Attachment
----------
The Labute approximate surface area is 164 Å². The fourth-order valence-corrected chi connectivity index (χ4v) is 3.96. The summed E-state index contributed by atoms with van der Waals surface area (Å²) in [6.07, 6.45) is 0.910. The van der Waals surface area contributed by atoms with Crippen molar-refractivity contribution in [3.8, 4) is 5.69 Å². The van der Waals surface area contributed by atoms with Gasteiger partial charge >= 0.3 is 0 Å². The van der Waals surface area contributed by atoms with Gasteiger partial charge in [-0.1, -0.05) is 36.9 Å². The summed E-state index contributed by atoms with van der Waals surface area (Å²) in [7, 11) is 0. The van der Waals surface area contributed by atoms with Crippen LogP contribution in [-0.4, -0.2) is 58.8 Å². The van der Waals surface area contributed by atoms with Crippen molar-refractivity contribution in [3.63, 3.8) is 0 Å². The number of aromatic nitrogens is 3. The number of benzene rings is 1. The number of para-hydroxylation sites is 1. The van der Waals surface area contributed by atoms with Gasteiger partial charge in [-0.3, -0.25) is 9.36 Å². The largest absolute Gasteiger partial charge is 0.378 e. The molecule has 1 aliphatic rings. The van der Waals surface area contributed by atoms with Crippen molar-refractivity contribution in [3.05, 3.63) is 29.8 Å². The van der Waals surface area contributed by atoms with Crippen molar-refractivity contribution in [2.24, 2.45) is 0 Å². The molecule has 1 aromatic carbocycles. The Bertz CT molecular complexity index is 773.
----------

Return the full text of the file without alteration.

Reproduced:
The Labute approximate surface area is 164 Å². The fourth-order valence-corrected chi connectivity index (χ4v) is 3.96. The summed E-state index contributed by atoms with van der Waals surface area (Å²) in [6.07, 6.45) is 0.910. The van der Waals surface area contributed by atoms with Crippen molar-refractivity contribution in [3.8, 4) is 5.69 Å². The van der Waals surface area contributed by atoms with Gasteiger partial charge >= 0.3 is 0 Å². The van der Waals surface area contributed by atoms with Gasteiger partial charge in [-0.1, -0.05) is 36.9 Å². The summed E-state index contributed by atoms with van der Waals surface area (Å²) in [7, 11) is 0. The van der Waals surface area contributed by atoms with Crippen LogP contribution in [-0.4, -0.2) is 58.8 Å². The van der Waals surface area contributed by atoms with Crippen molar-refractivity contribution in [3.63, 3.8) is 0 Å². The number of aromatic nitrogens is 3. The number of benzene rings is 1. The number of para-hydroxylation sites is 1. The van der Waals surface area contributed by atoms with Gasteiger partial charge in [-0.3, -0.25) is 9.36 Å². The largest absolute Gasteiger partial charge is 0.378 e. The molecule has 1 aliphatic rings. The van der Waals surface area contributed by atoms with Crippen molar-refractivity contribution in [3.05, 3.63) is 29.8 Å². The van der Waals surface area contributed by atoms with Crippen molar-refractivity contribution in [2.24, 2.45) is 0 Å². The molecule has 1 aromatic carbocycles. The Bertz CT molecular complexity index is 773.